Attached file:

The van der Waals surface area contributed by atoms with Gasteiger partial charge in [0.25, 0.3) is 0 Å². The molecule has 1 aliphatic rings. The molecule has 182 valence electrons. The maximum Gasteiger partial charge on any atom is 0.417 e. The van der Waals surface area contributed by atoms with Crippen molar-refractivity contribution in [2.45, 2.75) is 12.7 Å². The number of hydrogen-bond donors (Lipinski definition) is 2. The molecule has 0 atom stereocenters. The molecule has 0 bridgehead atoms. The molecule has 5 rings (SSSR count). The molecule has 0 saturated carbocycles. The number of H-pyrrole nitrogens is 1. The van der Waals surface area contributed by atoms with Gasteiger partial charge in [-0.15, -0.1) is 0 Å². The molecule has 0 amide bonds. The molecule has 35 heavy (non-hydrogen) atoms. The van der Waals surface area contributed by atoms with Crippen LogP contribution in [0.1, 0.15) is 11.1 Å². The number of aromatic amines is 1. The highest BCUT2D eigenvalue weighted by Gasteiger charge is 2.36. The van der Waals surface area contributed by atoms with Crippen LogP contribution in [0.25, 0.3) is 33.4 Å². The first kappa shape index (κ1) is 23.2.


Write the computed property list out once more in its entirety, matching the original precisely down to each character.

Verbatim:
The van der Waals surface area contributed by atoms with Gasteiger partial charge in [0.25, 0.3) is 0 Å². The molecule has 1 aliphatic rings. The molecule has 182 valence electrons. The maximum Gasteiger partial charge on any atom is 0.417 e. The van der Waals surface area contributed by atoms with Crippen molar-refractivity contribution in [2.45, 2.75) is 12.7 Å². The number of hydrogen-bond donors (Lipinski definition) is 2. The molecule has 0 atom stereocenters. The molecule has 0 bridgehead atoms. The molecule has 5 rings (SSSR count). The molecule has 0 saturated carbocycles. The number of H-pyrrole nitrogens is 1. The van der Waals surface area contributed by atoms with Gasteiger partial charge in [-0.15, -0.1) is 0 Å². The molecule has 0 amide bonds. The molecule has 35 heavy (non-hydrogen) atoms. The van der Waals surface area contributed by atoms with Crippen LogP contribution in [0.1, 0.15) is 11.1 Å². The number of aromatic amines is 1. The highest BCUT2D eigenvalue weighted by Gasteiger charge is 2.36. The van der Waals surface area contributed by atoms with Crippen LogP contribution in [0.25, 0.3) is 33.4 Å². The first kappa shape index (κ1) is 23.2.